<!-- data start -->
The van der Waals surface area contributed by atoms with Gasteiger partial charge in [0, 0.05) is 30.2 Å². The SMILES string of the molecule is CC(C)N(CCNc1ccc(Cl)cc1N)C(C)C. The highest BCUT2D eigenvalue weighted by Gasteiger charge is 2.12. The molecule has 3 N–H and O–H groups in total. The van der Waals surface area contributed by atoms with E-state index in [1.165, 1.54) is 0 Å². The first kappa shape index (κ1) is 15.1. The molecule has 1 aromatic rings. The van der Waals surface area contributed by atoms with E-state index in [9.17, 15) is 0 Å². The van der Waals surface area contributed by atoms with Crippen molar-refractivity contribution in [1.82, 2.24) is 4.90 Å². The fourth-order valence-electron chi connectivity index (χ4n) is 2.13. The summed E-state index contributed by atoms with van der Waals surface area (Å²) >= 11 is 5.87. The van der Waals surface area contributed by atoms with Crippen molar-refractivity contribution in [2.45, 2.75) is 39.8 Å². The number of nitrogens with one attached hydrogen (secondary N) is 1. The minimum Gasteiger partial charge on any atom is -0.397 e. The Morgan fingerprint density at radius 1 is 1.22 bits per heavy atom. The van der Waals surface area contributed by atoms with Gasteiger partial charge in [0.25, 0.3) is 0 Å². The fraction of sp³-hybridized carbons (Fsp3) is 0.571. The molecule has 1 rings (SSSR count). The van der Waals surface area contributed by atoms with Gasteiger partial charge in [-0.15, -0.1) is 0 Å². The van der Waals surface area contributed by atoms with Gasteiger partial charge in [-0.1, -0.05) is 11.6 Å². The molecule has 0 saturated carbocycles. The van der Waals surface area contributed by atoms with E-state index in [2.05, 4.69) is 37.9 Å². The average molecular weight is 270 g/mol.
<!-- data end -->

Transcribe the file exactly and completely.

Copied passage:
The van der Waals surface area contributed by atoms with Gasteiger partial charge in [0, 0.05) is 30.2 Å². The SMILES string of the molecule is CC(C)N(CCNc1ccc(Cl)cc1N)C(C)C. The highest BCUT2D eigenvalue weighted by Gasteiger charge is 2.12. The molecule has 3 N–H and O–H groups in total. The van der Waals surface area contributed by atoms with E-state index in [1.165, 1.54) is 0 Å². The first kappa shape index (κ1) is 15.1. The molecule has 1 aromatic rings. The van der Waals surface area contributed by atoms with E-state index in [9.17, 15) is 0 Å². The van der Waals surface area contributed by atoms with Crippen molar-refractivity contribution in [1.82, 2.24) is 4.90 Å². The fourth-order valence-electron chi connectivity index (χ4n) is 2.13. The summed E-state index contributed by atoms with van der Waals surface area (Å²) >= 11 is 5.87. The van der Waals surface area contributed by atoms with Crippen molar-refractivity contribution in [2.45, 2.75) is 39.8 Å². The number of nitrogens with one attached hydrogen (secondary N) is 1. The minimum Gasteiger partial charge on any atom is -0.397 e. The Morgan fingerprint density at radius 1 is 1.22 bits per heavy atom. The van der Waals surface area contributed by atoms with Gasteiger partial charge in [0.25, 0.3) is 0 Å². The fraction of sp³-hybridized carbons (Fsp3) is 0.571. The molecule has 1 rings (SSSR count). The van der Waals surface area contributed by atoms with Gasteiger partial charge in [-0.15, -0.1) is 0 Å². The van der Waals surface area contributed by atoms with Gasteiger partial charge in [-0.1, -0.05) is 11.6 Å². The molecule has 0 saturated carbocycles. The van der Waals surface area contributed by atoms with E-state index in [2.05, 4.69) is 37.9 Å². The average molecular weight is 270 g/mol.